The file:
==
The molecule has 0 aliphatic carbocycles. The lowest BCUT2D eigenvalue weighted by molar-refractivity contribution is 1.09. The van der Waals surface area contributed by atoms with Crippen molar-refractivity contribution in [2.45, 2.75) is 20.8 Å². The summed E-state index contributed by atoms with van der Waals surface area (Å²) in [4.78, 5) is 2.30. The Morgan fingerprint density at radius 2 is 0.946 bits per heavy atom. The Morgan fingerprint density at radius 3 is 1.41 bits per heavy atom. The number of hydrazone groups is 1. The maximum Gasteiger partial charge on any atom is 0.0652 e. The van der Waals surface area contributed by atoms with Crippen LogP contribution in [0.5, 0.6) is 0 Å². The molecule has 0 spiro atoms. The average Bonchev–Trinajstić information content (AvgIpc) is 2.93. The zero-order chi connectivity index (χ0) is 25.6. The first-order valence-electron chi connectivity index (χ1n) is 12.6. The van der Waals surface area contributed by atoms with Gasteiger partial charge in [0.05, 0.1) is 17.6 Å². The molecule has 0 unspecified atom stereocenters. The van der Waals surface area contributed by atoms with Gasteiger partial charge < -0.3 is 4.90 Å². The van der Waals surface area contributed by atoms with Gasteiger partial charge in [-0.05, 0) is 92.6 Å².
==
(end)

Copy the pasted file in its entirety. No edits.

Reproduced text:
The molecule has 0 aliphatic carbocycles. The lowest BCUT2D eigenvalue weighted by molar-refractivity contribution is 1.09. The van der Waals surface area contributed by atoms with Crippen molar-refractivity contribution in [2.45, 2.75) is 20.8 Å². The summed E-state index contributed by atoms with van der Waals surface area (Å²) in [4.78, 5) is 2.30. The Morgan fingerprint density at radius 2 is 0.946 bits per heavy atom. The Morgan fingerprint density at radius 3 is 1.41 bits per heavy atom. The number of hydrazone groups is 1. The maximum Gasteiger partial charge on any atom is 0.0652 e. The van der Waals surface area contributed by atoms with Crippen LogP contribution in [0.5, 0.6) is 0 Å². The molecule has 0 spiro atoms. The average Bonchev–Trinajstić information content (AvgIpc) is 2.93. The zero-order chi connectivity index (χ0) is 25.6. The first-order valence-electron chi connectivity index (χ1n) is 12.6. The van der Waals surface area contributed by atoms with Gasteiger partial charge in [0.05, 0.1) is 17.6 Å². The molecule has 0 unspecified atom stereocenters. The van der Waals surface area contributed by atoms with Gasteiger partial charge < -0.3 is 4.90 Å². The van der Waals surface area contributed by atoms with Gasteiger partial charge in [-0.05, 0) is 92.6 Å².